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Top U.S. court blocks cross-border shooting suit

Video Credit: Reuters - Politics - Duration: 01:43s - Published
Top U.S. court blocks cross-border shooting suit

Top U.S. court blocks cross-border shooting suit

The mother of a 15-year-old Mexican boy who was fatally shot said she felt "powerless" after the U.S. Supreme Court on Tuesday (February 25) barred a lawsuit against a Border Patrol agent who was responsible for the killing which occurred in 2010 on Mexican soil.

Ryan Brooks reports.

EDITORS PLEASE NOTE: THIS VIDEO HAS BEEN RESENT TO CORRECT A MINOR AUDIO GLITCH.

The U.S. Supreme Court has ruled that border patrol agents can't be sued if they shoot foreign nationals.

On Tuesday (February 25) the court voted 5-4 that the parents of a boy killed outside of U.S. territory have no legal standing to sue the agent that shot and killed him.

Ten years ago, agent Jesus Mesa stood on the U.S. side of the border when he shot Sergio Adrian Hernandez Guereca in the face.

The boy was just over on the Mexican side.

His mother sued in federal court.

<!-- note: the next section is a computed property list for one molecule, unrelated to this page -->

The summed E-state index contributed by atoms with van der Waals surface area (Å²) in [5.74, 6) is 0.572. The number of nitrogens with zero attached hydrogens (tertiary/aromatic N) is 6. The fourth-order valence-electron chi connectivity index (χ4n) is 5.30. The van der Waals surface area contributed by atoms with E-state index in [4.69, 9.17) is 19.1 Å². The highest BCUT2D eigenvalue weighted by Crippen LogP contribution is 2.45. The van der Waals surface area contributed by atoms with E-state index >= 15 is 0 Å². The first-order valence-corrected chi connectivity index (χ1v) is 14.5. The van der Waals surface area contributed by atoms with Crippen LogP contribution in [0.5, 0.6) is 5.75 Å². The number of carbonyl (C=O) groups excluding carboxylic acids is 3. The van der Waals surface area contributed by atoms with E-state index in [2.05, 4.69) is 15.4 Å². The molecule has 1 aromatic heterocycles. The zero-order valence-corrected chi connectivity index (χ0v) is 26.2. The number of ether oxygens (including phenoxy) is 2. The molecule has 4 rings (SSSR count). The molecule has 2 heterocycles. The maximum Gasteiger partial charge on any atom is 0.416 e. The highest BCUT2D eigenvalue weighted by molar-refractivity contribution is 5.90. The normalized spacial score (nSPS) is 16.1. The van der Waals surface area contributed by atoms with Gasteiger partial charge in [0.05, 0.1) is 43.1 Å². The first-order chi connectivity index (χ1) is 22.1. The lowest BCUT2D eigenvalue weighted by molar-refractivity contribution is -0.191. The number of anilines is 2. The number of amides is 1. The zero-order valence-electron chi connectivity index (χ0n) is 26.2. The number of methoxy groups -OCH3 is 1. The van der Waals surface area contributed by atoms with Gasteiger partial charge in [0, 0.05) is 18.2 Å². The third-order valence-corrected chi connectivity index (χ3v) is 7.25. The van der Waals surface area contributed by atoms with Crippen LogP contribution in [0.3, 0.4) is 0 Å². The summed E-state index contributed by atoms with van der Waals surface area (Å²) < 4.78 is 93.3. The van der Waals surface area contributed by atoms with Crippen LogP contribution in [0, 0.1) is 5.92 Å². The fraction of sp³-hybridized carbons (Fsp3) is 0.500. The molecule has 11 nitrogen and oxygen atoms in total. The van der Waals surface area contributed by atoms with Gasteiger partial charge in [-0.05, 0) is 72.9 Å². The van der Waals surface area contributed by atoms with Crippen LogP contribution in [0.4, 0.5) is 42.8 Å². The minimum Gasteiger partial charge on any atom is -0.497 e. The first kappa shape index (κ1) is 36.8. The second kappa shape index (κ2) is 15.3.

(SOUNDBITE) (Spanish) MOTHER OF 15-YEAR-OLD BOY WHO WAS SHOT BY U.S. BORDER PATROL AGENT, MARIA GUADALUPE GUERECA BETANCOURT, SAYING: "I feel powerless - that my son's case ends like this, because what they did isn't right.

And, I think all these years they were lying, and it was all a trick.

They just mocked my feelings and my pain." (SOUNDBITE) (Spanish) MOTHER OF 15-YEAR-OLD BOY WHO WAS SHOT BY U.S. BORDER PATROL AGENT, MARIA GUADALUPE GUERECA BETANCOURT, SAYING: "They (U.S. agents) are going to feel more able to keep killing innocent people, to keep killing children, because my son was a child.

And, they're going to keep doing it since they don't do anything to them.

What will they do?

Continue killing." The Border Patrol has claimed the boy was pelting U.S. agents with rocks when he was shot and the FBI has accused him of being a migrant smuggler.

The family's lawyers say he and his friends were playing a game running to touch the border.

The agent faced no criminal charges.

Hernandez's family accused agent Mesa of excessive force that violated the boys' constitutional rights.

Tuesday's Supreme Court decision prevents civil rights lawsuits in U.S. federal courts involving such cross-border incidents when the person who is injured or killed is not on American soil.

U.S. border protection had no immediate comment, and Mesa's lawyers could not be reached for comment.

The ruling comes at a time of high tension over the southern border with Trump aiming to construct a wall separating the U.S. and Mexico.




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